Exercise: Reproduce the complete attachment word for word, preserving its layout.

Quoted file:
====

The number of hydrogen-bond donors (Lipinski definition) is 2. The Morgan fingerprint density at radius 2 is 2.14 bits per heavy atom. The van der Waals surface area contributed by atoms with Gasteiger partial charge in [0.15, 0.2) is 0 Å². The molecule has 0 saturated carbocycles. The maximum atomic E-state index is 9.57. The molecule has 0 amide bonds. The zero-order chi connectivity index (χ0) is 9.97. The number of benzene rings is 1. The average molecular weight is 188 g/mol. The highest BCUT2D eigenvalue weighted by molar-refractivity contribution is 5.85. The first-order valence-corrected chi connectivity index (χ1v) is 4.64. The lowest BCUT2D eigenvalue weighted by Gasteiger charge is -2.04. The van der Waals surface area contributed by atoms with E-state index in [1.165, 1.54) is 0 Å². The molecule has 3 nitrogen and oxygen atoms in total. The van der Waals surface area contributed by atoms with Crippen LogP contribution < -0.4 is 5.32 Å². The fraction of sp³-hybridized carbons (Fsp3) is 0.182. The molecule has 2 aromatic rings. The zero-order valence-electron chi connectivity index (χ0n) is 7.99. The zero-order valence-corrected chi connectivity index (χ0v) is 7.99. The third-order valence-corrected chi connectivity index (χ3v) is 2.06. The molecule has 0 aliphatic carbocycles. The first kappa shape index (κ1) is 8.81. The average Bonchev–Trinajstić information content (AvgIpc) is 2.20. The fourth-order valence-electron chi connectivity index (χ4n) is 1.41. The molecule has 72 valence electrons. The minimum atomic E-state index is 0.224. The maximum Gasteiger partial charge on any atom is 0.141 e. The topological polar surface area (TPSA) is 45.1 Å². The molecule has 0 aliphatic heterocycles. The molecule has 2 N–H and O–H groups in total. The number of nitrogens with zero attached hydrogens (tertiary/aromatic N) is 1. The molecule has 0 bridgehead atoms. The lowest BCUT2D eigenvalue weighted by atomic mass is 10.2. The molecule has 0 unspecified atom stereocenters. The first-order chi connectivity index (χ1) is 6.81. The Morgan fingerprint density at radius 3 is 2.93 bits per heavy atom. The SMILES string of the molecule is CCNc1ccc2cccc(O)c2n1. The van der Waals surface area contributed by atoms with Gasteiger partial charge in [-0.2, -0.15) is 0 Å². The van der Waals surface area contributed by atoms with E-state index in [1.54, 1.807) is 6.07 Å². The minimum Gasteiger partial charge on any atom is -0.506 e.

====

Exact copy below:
The number of hydrogen-bond donors (Lipinski definition) is 2. The Morgan fingerprint density at radius 2 is 2.14 bits per heavy atom. The van der Waals surface area contributed by atoms with Gasteiger partial charge in [0.15, 0.2) is 0 Å². The molecule has 0 saturated carbocycles. The maximum atomic E-state index is 9.57. The molecule has 0 amide bonds. The zero-order chi connectivity index (χ0) is 9.97. The number of benzene rings is 1. The average molecular weight is 188 g/mol. The highest BCUT2D eigenvalue weighted by molar-refractivity contribution is 5.85. The first-order valence-corrected chi connectivity index (χ1v) is 4.64. The lowest BCUT2D eigenvalue weighted by Gasteiger charge is -2.04. The van der Waals surface area contributed by atoms with E-state index in [1.165, 1.54) is 0 Å². The molecule has 3 nitrogen and oxygen atoms in total. The van der Waals surface area contributed by atoms with Crippen LogP contribution < -0.4 is 5.32 Å². The fraction of sp³-hybridized carbons (Fsp3) is 0.182. The molecule has 2 aromatic rings. The zero-order valence-electron chi connectivity index (χ0n) is 7.99. The zero-order valence-corrected chi connectivity index (χ0v) is 7.99. The third-order valence-corrected chi connectivity index (χ3v) is 2.06. The molecule has 0 aliphatic carbocycles. The first kappa shape index (κ1) is 8.81. The average Bonchev–Trinajstić information content (AvgIpc) is 2.20. The fourth-order valence-electron chi connectivity index (χ4n) is 1.41. The molecule has 72 valence electrons. The minimum atomic E-state index is 0.224. The maximum Gasteiger partial charge on any atom is 0.141 e. The topological polar surface area (TPSA) is 45.1 Å². The molecule has 0 aliphatic heterocycles. The molecule has 2 N–H and O–H groups in total. The number of nitrogens with zero attached hydrogens (tertiary/aromatic N) is 1. The molecule has 0 bridgehead atoms. The lowest BCUT2D eigenvalue weighted by atomic mass is 10.2. The molecule has 0 unspecified atom stereocenters. The first-order chi connectivity index (χ1) is 6.81. The Morgan fingerprint density at radius 3 is 2.93 bits per heavy atom. The SMILES string of the molecule is CCNc1ccc2cccc(O)c2n1. The van der Waals surface area contributed by atoms with Gasteiger partial charge in [-0.2, -0.15) is 0 Å². The van der Waals surface area contributed by atoms with E-state index in [1.54, 1.807) is 6.07 Å². The minimum Gasteiger partial charge on any atom is -0.506 e.